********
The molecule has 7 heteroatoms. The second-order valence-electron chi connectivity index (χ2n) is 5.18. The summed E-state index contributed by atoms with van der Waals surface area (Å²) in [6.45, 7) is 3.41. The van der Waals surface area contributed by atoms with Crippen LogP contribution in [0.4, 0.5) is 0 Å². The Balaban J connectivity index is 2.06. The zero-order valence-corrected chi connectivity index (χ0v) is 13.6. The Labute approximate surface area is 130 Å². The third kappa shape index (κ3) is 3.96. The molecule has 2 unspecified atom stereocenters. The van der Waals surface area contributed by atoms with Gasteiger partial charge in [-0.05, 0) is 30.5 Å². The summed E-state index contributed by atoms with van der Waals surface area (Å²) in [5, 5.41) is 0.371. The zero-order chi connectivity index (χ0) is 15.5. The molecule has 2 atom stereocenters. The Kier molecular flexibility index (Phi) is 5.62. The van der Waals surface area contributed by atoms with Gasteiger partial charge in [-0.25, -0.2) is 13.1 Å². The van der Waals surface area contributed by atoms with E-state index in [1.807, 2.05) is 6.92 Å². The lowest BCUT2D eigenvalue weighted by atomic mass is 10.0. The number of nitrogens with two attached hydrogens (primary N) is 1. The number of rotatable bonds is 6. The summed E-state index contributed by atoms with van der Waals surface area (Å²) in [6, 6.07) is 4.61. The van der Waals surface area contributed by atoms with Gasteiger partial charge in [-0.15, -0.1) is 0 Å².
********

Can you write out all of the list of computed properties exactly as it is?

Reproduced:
The molecule has 7 heteroatoms. The second-order valence-electron chi connectivity index (χ2n) is 5.18. The summed E-state index contributed by atoms with van der Waals surface area (Å²) in [6.45, 7) is 3.41. The van der Waals surface area contributed by atoms with Crippen LogP contribution in [0.4, 0.5) is 0 Å². The Balaban J connectivity index is 2.06. The zero-order valence-corrected chi connectivity index (χ0v) is 13.6. The Labute approximate surface area is 130 Å². The third kappa shape index (κ3) is 3.96. The molecule has 2 unspecified atom stereocenters. The van der Waals surface area contributed by atoms with Gasteiger partial charge in [-0.05, 0) is 30.5 Å². The summed E-state index contributed by atoms with van der Waals surface area (Å²) in [5, 5.41) is 0.371. The zero-order chi connectivity index (χ0) is 15.5. The molecule has 2 atom stereocenters. The Kier molecular flexibility index (Phi) is 5.62. The van der Waals surface area contributed by atoms with Gasteiger partial charge in [-0.25, -0.2) is 13.1 Å². The van der Waals surface area contributed by atoms with E-state index in [1.807, 2.05) is 6.92 Å². The lowest BCUT2D eigenvalue weighted by atomic mass is 10.0. The number of nitrogens with two attached hydrogens (primary N) is 1. The number of rotatable bonds is 6. The summed E-state index contributed by atoms with van der Waals surface area (Å²) in [6, 6.07) is 4.61. The van der Waals surface area contributed by atoms with Gasteiger partial charge in [-0.15, -0.1) is 0 Å².